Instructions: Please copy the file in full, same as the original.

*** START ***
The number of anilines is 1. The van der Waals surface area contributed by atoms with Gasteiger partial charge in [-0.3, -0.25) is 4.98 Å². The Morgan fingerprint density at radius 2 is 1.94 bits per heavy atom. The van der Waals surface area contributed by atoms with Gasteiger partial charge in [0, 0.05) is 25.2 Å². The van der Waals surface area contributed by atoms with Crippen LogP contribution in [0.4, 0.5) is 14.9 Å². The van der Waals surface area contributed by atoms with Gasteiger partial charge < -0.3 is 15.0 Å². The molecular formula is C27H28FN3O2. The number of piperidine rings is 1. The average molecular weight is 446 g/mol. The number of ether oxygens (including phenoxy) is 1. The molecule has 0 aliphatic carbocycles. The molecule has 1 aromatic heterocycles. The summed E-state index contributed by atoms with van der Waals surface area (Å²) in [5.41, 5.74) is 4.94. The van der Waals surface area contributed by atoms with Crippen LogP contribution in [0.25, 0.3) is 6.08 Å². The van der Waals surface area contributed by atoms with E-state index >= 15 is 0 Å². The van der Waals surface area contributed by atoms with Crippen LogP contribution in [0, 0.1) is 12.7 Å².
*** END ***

The number of anilines is 1. The van der Waals surface area contributed by atoms with Gasteiger partial charge in [-0.3, -0.25) is 4.98 Å². The Morgan fingerprint density at radius 2 is 1.94 bits per heavy atom. The van der Waals surface area contributed by atoms with Gasteiger partial charge in [0, 0.05) is 25.2 Å². The van der Waals surface area contributed by atoms with Crippen LogP contribution in [0.4, 0.5) is 14.9 Å². The van der Waals surface area contributed by atoms with Gasteiger partial charge < -0.3 is 15.0 Å². The molecular formula is C27H28FN3O2. The number of piperidine rings is 1. The average molecular weight is 446 g/mol. The number of ether oxygens (including phenoxy) is 1. The molecule has 0 aliphatic carbocycles. The molecule has 1 aromatic heterocycles. The summed E-state index contributed by atoms with van der Waals surface area (Å²) in [5.41, 5.74) is 4.94. The van der Waals surface area contributed by atoms with Crippen LogP contribution in [0.25, 0.3) is 6.08 Å². The van der Waals surface area contributed by atoms with E-state index >= 15 is 0 Å². The van der Waals surface area contributed by atoms with Crippen LogP contribution in [0, 0.1) is 12.7 Å².